In the driving unit b, the numeral 17 designates a motor shaft supported in ball bearings 21 and 22 which are respectively fitted in a bracket 19 fitted to a motor case 18 and another bracket 20 of an electrically non-conductive material. A fan 24 is fixed through a fan boss 23 by a screw 25 to the portion of the motor shaft projecting toward the power source unit a, while a first sun gear 26 is adhesively fixed to the end of said motor shaft projecting toward the speed-reducing unit c. The motor shaft 17 is tubular, having a through-hole at the center, and received in said through-hole is a switch rod 27 whose head abuts against the end surface of the aforesaid stepped pin 8 and which extends to the clutch unit d.
The characters 28 and 28' designate nuts for holding down electrically conductive rings 29 and 29'; and 30 and 30' designate lead wires extending from the switch 2 to the motor and connected to the electrically conductive rings 29 and 29'. Designates at 31 and 31' are lead wire guide pins projecting from the case 14.
The character 14b designates holes provided in the case 14 for dissipating the generated heat of the driving unit b by the fan 24, it being noted that the partition plate 11 serves to shut off the hot air being driven out by the fan 24 that it may not influence the power source unit a.
In the speed-reducing unit c, the character 32 designates first planet gears of an electrically non-conductive material meshing with the first sun gear 26 and an internal gear 33, said planet gears rotating around the axes of their respective pins 35 press-fitted into a first speed-reduction shaft 34, said planet gears also revolving around the first sun gear 26, thereby executing a planetary motion. The numeral 36 designates a spacer of an electrically non-conductive material inserted between the bracket 20 and internal gear 33; and 37 designates a spacer of an electrically non-conductive material inserted between the first planet gears 32 and first speed-reduction shaft. The numeral 38 designates second planet gears meshing with s second sun gear 39 press-fitted on the first speed-reduction shaft 34 and with the internal gear 33 and rotating around the axes of respective pins 41 press-fitted into a second speed-reduction shaft 40. The numeral 42 designates a ball bearing fitted in the internal gear 33 and retained by a ring 43, said second speed-reduction shaft 40 being fitted in the inner race of said ball bearing 42. The internal gear 33 is fitted in the bracket 20 so as not to be circumferentially rotated.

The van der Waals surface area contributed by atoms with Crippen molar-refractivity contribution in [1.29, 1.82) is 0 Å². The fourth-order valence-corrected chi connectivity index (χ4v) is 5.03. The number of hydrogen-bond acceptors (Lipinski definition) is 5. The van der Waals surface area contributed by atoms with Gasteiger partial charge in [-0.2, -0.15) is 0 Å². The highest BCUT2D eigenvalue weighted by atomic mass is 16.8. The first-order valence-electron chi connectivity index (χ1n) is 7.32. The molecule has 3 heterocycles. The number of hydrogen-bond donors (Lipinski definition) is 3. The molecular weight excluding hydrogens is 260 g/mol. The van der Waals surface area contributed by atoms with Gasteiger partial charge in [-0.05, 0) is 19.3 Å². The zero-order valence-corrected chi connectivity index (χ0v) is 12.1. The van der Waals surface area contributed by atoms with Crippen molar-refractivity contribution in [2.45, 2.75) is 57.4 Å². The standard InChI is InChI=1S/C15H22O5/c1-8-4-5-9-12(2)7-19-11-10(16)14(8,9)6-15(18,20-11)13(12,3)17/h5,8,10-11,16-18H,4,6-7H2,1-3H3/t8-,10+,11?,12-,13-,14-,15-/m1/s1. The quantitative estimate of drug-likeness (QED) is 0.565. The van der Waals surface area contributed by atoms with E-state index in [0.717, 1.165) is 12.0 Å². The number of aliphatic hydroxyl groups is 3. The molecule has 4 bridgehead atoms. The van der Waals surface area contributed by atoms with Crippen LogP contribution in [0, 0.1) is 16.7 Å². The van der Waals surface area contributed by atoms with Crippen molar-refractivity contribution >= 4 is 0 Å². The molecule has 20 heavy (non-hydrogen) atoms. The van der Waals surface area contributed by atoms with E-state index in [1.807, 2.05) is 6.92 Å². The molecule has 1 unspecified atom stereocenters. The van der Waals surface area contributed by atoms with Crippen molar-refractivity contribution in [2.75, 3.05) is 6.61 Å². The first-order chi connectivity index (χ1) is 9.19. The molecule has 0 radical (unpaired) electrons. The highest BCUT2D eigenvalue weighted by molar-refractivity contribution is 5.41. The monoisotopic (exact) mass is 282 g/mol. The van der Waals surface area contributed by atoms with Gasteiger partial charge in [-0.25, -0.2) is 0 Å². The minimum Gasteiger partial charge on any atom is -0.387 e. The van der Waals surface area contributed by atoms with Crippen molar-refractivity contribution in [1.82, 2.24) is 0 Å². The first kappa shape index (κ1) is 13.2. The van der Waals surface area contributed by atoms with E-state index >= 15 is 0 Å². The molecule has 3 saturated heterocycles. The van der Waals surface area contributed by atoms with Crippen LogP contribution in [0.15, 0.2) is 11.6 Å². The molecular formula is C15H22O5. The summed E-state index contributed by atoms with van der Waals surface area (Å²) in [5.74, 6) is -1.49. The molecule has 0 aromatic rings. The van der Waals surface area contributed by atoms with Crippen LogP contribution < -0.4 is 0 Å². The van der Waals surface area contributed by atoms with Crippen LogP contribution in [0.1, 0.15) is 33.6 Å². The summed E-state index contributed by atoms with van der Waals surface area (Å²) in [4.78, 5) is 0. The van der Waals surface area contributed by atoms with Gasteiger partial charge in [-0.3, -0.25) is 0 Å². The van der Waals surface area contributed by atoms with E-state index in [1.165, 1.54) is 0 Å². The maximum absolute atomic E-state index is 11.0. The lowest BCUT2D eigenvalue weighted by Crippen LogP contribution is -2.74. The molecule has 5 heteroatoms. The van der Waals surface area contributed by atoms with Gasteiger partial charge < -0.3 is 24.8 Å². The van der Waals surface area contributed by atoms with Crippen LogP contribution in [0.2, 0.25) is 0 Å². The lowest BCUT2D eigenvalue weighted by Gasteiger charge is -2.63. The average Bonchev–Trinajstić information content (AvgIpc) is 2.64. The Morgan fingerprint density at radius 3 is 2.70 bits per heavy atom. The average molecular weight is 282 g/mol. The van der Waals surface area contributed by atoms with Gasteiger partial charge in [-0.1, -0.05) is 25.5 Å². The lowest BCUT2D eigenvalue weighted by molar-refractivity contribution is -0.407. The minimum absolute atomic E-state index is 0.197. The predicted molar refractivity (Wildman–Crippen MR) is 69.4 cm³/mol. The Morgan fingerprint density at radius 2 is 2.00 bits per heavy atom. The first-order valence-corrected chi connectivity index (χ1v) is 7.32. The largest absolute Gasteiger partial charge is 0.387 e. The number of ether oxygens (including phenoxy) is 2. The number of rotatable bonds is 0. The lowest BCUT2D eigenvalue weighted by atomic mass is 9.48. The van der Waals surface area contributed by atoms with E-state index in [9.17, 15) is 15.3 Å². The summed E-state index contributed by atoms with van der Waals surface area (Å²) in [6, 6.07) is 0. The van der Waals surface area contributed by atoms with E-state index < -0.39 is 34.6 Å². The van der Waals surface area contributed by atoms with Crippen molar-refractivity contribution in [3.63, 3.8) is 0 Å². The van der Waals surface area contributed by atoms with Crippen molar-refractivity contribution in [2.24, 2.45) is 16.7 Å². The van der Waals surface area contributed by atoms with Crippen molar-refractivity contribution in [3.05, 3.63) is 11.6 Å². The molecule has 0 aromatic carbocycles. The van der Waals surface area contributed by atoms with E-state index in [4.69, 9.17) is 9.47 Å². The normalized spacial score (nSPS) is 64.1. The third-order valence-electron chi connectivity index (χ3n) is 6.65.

In FIGS. 1 and 2a showing the clutch unit d, the numeral 44 designates a clutch shaft, which is fitted in the second speed-reduction shaft 40 and arranged so that the driving force may be transmitted by the front end flat portion of the clutch shaft 44. The numeral 45 designates a lock spring interposed between a lock cam 46 and the clutch shaft 44; 47 designates a bit holder fitted in the clutch shaft 44 and holding a bit 48 by means of a ball 49 and an elastic band 50; and 51 designates a hammer ring which is axially slidably and rotatably fitted on the clutch shaft 44 through a number of balls 52 and has square teeth 51a at one end thereof, said teeth 51a being adapted to engage square teeth 54a on one end of a clutch claw receiver 54 which is fitted on the bit holder 47 so as to be slidable axially thereof but prevented by balls 53 from being rotated relative thereto. A return spring 55 is interposed between the bit holder 47 and the clutch shaft 44, while a reset spring 57 is interposed between the clutch claw receiver 54 and a ring 56 fitted on the bit holder 47.
A clutch case 58 fitted on the internal gear 33 and screwed into the bracket 20 has coaxially screwed thereinto a cap 60 which has a bushing 59 press-fitted thereinto, with pins 61 slidably inserted in said cap 60. One of the respective ends of the pins 61 abuts against a ring 62 and the other ends against an adjusting nut 63. A torque spring 64 is interposed between the hammer ring 51 and the ring 62 through the intermediary of a spring seat 65 and balls 67 retained by a ball retaining plate 66. The numeral 68 designates lock balls disposed between the lock cam 46 and the clutch claw receiver 54; 69 designates a stop ball for the lock cam; and 70 designates a holder ring for the stop ball 69. The numeral 71 designates balls interposed between the clutch shaft 44 and grooves 51b in the hammer ring 51 and abutting against a ring 72 fitted on the clutch shaft 44. The numeral 73 designates a retainer for a number of balls 52 interposed between the clutch shaft 44 and the hammer ring 51.